A member of the Iranian parliament has disclosed that "270 billion rials of people's money" was paid to the United Kingdom as compensation for damages incurred in an attack by hardliners on London’s embassy in 2011 in Tehran.
According to the pro-reformist MP Ahmad Mazani, the compensation which amounted to 1.3 million pounds was paid for the restoration of several pieces of art that had been destroyed during the attack on the embassy.
The issue of compensation to the British government has been raised since 2014, following an agreement between Tehran and London to reopen their embassies, but no details have been released. It is not clear when the payment was made.
The state-run Iran Labor News Agency (ILNA) cited mid-ranking cleric, Mazani, as saying in a public session of parliament on May 10, that the Islamic Republic Foreign Ministry should investigate and clarify the case.
The 2011 attack on the British Embassy in Tehran was triggered by London's decision to impose numerous sanctions on Iran regarding concerns over the nature of the Islamic Republic's nuclear program.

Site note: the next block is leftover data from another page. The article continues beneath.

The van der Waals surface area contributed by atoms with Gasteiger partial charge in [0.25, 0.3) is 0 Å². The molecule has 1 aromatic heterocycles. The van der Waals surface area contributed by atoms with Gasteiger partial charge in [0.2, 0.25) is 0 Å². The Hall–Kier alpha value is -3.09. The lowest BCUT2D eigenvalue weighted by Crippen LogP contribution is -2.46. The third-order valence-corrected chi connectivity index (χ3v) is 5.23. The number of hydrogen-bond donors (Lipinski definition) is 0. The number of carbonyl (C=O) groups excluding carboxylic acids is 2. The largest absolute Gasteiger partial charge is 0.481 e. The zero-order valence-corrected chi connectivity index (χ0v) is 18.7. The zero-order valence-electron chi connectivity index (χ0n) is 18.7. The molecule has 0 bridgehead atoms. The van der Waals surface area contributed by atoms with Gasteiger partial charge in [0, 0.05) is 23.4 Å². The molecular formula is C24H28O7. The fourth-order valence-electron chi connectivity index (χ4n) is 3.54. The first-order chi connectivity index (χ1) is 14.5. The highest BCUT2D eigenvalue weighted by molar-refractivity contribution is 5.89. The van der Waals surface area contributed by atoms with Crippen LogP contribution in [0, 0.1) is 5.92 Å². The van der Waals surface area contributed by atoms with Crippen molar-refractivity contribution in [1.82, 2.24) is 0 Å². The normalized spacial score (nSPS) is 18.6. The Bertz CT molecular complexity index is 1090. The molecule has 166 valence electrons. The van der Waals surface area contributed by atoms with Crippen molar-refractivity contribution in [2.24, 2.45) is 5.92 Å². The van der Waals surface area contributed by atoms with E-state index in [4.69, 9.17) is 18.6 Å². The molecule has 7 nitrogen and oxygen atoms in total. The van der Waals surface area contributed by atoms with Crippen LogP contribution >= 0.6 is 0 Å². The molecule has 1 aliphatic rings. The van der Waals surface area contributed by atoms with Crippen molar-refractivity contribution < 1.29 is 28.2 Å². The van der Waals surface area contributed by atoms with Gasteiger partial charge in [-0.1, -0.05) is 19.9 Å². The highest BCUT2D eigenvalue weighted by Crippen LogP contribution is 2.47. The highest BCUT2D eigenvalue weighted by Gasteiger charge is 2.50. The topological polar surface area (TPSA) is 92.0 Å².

On November 29, 2011, about 1,000 protesters gathered near the embassy in Tehran calling the Islamic Republic authorities to expel the British ambassador immediately. Although the rally began quietly, some participants, calling themselves "students", stormed the building, breaking down the gate, tearing portraits of Queen Elizabeth II, throwing around papers and replacing the British flag with the Islamic Republic's. Nevertheless, Iranian security forces initially stayed away as the so-called students entered the building, chanting "Death to America", "Death to England" and "Death to Israel", among other slogans.
The main building of the British embassy in central Tehran, completed in 1876, was designed by the famous British architect James Wild and is a unique fusion of western and Iranian architecture. The British embassy in Tehran is also known for being the venue of the Tehran Conference, a meeting of Joseph Stalin, Franklin D. Roosevelt and Winston Churchill in 1943.
Several of the historical paintings adorning the walls of the embassy, including a unique portrait of Fath-Ali Shah Qajar (1772 – 1834), were badly damaged by the attackers who tore them with knives. The portrait has been restored in Britain and sent back to Iran.
British Ambassador to Iran Dominick Chilcott maintained in 2011 that protesters rampaged through the embassy building, destroying paintings and furniture, spraying graffiti, smashing windows and starting fires. Seven embassy staff were seized by protesters but were eventually escorted out by the security forces. The protesters also stole British diplomats' mobile phones and computers. None of the assailants were arrested.